What is cyberlaw?
- June 2, 2015
- Clayton Rice, Q.C.
No one knows. Not that the question hasn’t been asked. But, rather, because the domain of cyberlaw, or cybersecurity law, is one where the parameters have not been defined. Recent hacking attacks against Sony Pictures, Target and Anthem have heightened public interest and recently motivated the U.S. Congress to propose cybersecurity legislation. The new bills prompted The Editorial Board of the New York Times to comment in an op-ed titled Shortcomings of Cybersecurity Bills on May 14, 2015, that: “These bills could help make American networks somewhat less vulnerable to hackers, but they would do so at a cost to the privacy of individuals.” I will begin, then, with a small but critical point about terminology.
Labels are important. They have temporal endurance. So consideration should be given to whether we are talking about cyberlaw or cybersecurity law. I prefer the term cyberlaw because it is not inherently limited. The term cybersecurity emphasizes security. In the vast and expanding world of cyberspace, the identifying description should be sufficiently flexible to embrace areas of the law beyond the known world of cyber infrastructure and the operators of cyber systems. So, cyberlaw it is.
The dynamism of cyberlaw may be dramatized by this question: Do you know where your data is? In Data and Goliath: The Hidden Battles to Collect Your Data and Control Your World (2015), Bruce Schneier of the Berkman Center at Harvard Law School brings that question into focus, at pp. 220-1:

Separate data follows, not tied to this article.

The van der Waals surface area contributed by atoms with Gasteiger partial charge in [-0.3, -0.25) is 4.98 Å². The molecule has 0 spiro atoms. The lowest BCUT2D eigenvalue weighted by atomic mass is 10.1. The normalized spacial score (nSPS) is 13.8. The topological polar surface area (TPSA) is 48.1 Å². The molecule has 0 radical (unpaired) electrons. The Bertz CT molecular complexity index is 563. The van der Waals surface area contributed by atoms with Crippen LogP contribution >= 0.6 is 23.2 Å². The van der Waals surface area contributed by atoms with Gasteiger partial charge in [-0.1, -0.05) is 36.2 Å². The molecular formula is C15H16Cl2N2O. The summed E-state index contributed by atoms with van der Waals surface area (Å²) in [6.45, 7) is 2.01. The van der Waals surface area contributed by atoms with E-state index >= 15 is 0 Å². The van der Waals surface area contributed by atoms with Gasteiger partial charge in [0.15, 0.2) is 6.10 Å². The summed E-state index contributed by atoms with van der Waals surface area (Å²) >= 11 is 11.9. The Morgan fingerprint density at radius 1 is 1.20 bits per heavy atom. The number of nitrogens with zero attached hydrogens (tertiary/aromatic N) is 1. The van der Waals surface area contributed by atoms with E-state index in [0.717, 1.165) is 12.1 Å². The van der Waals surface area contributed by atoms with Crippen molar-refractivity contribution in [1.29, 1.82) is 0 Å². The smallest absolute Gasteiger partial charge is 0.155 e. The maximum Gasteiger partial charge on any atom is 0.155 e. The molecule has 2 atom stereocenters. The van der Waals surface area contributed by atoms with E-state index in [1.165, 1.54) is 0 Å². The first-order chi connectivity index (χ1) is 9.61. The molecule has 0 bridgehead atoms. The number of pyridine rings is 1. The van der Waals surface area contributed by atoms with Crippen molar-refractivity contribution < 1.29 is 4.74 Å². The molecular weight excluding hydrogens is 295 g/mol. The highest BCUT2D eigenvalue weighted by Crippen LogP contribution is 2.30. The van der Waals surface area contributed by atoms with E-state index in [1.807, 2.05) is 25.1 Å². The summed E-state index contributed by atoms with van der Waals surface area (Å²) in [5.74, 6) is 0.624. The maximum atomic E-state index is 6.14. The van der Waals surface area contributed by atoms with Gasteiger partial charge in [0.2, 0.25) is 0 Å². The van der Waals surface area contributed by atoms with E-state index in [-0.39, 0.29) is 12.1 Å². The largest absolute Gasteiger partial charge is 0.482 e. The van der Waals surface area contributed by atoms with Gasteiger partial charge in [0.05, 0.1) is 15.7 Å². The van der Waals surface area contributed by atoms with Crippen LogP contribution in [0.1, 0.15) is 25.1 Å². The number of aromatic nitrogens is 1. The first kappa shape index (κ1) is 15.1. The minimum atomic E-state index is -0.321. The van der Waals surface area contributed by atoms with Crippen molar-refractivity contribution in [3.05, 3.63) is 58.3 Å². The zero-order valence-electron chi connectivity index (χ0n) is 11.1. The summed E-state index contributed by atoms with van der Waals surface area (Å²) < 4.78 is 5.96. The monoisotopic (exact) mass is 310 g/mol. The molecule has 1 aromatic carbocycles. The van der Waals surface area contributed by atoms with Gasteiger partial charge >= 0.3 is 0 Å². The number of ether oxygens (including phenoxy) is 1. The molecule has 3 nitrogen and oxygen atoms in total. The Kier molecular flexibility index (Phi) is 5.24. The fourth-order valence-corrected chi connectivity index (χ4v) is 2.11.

“Our laws are based on geographical location. For most of human history, this made a lot of sense. It makes less sense when it comes to the Internet; the Internet is just too international.
You’re obviously subject to the legal rules of the country you live in, but when you’re online, things get more complicated. You’re going to be affected by the rules of the country your hardware manufacturer lives in, the rules of the country your software vendor lives in, and the rules of the country your online cloud application provider lives in. You’re going to be affected by the rules of the country where your data resides, and the rules of whatever countries your data passes through as it moves around the Internet.”
The global issue in cyberspace governance and security was identified in a paper titled Privacy and Cyber Security: Emphasizing privacy protection in cyber security activities (2014) where the Office of the Privacy Commissioner of Canada put it this way, at p. 8: